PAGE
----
UK house prices and buyer demand: the UK’s response to COVID-19

A level of confidence and optimism is beginning to return to the UK housing market. Zoopla’s latest Cities Index Report looks at how things are changing in the wake of COVID-19.

The UK property market saw a surge in activity from buyers, sellers and in the private rented sector in May. As lockdown rules began to ease and the housing market was “reopened”, much of the pent-up demand from recent months was released across the sector.

In the week after the government’s housing market announcement, buyer demand rose by 88%. While the spike also represented how low the market had fallen since March, Zoopla expects this trend to continue although at a steadier pace over time.

According to the report, the north of England saw a huge revival in demand, as did some coastal areas. This is counterbalanced by a much smaller rebound in London property demand. Zoopla’s data suggests this “could reflect a portion of new demand looking outside the city” as a result of lifestyle changes after COVID-19.

“[This] could be a result of the lockdown and people wanting to trade out into commuter towns, but it will also be a function of affordability,” the report adds.

Little movement on house prices

Year-on-year house price rises continue to be highest in cities in the north and the Midlands. Between April 2019 and April 2020, the average UK house price increase was 2.4%, or 1.9% across Zoopla’s top 20 cities. This is only down slightly from 2% in March, although it could decline slightly more over the coming months.

Nottingham made the most gains in the year to April, with average house prices rising by 4.1%. Next on the list were Leicester (4%), Manchester (3.8%), Leeds (3.1%), Edinburgh (2.9%), Liverpool (2.7%) and Birmingham (2.5%).

Zoopla predicts that in the second half of the year, the five-year average growth rates could slow down further. However, much of what happens with house prices will depend on transaction levels.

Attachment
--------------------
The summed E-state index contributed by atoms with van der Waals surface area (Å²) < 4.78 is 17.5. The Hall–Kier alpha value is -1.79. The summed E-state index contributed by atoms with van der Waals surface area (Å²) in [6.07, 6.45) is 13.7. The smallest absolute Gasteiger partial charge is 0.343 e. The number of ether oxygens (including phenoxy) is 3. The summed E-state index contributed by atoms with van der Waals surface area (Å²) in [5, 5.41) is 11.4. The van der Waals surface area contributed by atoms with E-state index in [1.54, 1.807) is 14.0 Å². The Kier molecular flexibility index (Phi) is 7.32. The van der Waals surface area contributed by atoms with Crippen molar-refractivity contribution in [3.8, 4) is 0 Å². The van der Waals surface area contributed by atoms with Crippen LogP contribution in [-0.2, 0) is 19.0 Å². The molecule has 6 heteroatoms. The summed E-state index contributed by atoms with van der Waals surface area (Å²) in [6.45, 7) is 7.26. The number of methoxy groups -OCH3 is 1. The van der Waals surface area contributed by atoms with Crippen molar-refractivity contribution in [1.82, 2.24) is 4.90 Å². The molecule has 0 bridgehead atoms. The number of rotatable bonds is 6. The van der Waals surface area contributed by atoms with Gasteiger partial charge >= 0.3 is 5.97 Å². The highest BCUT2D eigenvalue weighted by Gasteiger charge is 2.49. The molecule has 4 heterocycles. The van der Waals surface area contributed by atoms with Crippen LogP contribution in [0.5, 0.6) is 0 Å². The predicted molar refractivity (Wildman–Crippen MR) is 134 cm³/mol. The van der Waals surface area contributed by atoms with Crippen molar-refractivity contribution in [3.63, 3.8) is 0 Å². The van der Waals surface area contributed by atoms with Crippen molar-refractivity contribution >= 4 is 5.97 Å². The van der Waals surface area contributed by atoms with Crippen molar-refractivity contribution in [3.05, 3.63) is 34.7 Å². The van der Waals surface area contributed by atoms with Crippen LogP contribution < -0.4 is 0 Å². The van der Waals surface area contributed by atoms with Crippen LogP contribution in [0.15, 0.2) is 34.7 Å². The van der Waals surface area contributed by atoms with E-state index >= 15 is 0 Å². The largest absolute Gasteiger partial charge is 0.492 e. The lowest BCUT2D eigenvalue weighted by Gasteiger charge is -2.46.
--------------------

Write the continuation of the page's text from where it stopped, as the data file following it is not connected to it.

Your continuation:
The report says: “Despite the uncertain outlook, we believe that pricing levels for deals agreed pre-lockdown will resume close to where they left off in early March. Government support for the economy sends an important message for now.

“Some buyers may try to renegotiate and push for discounts, which could put downward pressure on prices. Sellers may accept some movement on pricing, but this will need to flow up and down the chain putting sales at risk.”

Home movers pushing ahead

In a consumer survey, the property platform found that around 60% of people plan to go ahead with moves despite the COVID-19 impact. The report also showed that more than a fifth of buyers or movers (22%) hadn’t been directly affected by the outbreak.

The remainder of people, who said that their search was on hold, cited a variety of reasons for this. While some wanted to wait until there was more certainty, others had concerns around house price falls. Confidence over future finances was also an issue for some.

It is expected that, as the situation continues to unfold, the market will see more certainty return. Those who had put plans on hold may be looking to press ahead now, while others are hoping to in the coming months. Many property investors looking at UK real estate have either continued with their investments, or are set to do so in the very near future to take advantage of low interest rates and the low sterling.

Mortgage market changes are key

In the immediate aftermath of the lockdown, many mortgage lenders contracted their offerings significantly. However, as restrictions have been relaxed, the mortgage market has begun to return to normal. Further to this, many lenders have now adopted more digital processes.

One of the major changes was the limits placed on LTVs to reduce risk for lenders. Many began only offering loans up to 60% LTV, with others only offering low-risk remortgages. Many borrowers have also taken payment holidays as part of the government’s aid package, which has also affected some lenders.

Now, product availability is much higher and continues to rise. This applies to both the homeowner and the buy-to-let sides of the market. More lenders are offering higher LTV products, and landlords once again have a large range of choice.

However, the report warns: “Committed first-time buyers may need to find more equity to put into purchases, or step back from the market. Many may look to the Help to Buy scheme to buy a new home using a 10% deposit.”

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